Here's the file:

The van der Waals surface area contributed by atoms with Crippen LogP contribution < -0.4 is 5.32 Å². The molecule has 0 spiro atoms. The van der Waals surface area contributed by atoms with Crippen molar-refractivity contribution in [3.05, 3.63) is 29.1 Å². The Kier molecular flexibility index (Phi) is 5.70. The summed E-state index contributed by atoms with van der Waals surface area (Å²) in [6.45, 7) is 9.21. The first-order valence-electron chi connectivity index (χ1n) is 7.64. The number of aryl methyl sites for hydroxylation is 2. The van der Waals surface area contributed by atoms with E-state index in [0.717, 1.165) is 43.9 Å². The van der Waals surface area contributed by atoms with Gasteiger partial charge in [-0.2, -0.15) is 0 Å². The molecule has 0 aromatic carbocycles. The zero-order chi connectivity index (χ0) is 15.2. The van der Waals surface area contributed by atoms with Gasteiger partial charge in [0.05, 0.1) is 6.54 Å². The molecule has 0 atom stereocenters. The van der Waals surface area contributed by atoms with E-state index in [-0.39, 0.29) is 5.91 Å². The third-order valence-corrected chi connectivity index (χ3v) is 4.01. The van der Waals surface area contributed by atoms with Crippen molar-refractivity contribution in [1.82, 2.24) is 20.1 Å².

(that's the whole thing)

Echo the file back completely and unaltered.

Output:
The van der Waals surface area contributed by atoms with Crippen LogP contribution < -0.4 is 5.32 Å². The molecule has 0 spiro atoms. The van der Waals surface area contributed by atoms with Crippen molar-refractivity contribution in [3.05, 3.63) is 29.1 Å². The Kier molecular flexibility index (Phi) is 5.70. The summed E-state index contributed by atoms with van der Waals surface area (Å²) in [6.45, 7) is 9.21. The first-order valence-electron chi connectivity index (χ1n) is 7.64. The number of aryl methyl sites for hydroxylation is 2. The van der Waals surface area contributed by atoms with E-state index in [0.717, 1.165) is 43.9 Å². The van der Waals surface area contributed by atoms with Gasteiger partial charge in [-0.2, -0.15) is 0 Å². The molecule has 0 aromatic carbocycles. The zero-order chi connectivity index (χ0) is 15.2. The van der Waals surface area contributed by atoms with Gasteiger partial charge in [0.05, 0.1) is 6.54 Å². The molecule has 0 atom stereocenters. The van der Waals surface area contributed by atoms with E-state index in [-0.39, 0.29) is 5.91 Å². The third-order valence-corrected chi connectivity index (χ3v) is 4.01. The van der Waals surface area contributed by atoms with Crippen molar-refractivity contribution in [1.82, 2.24) is 20.1 Å².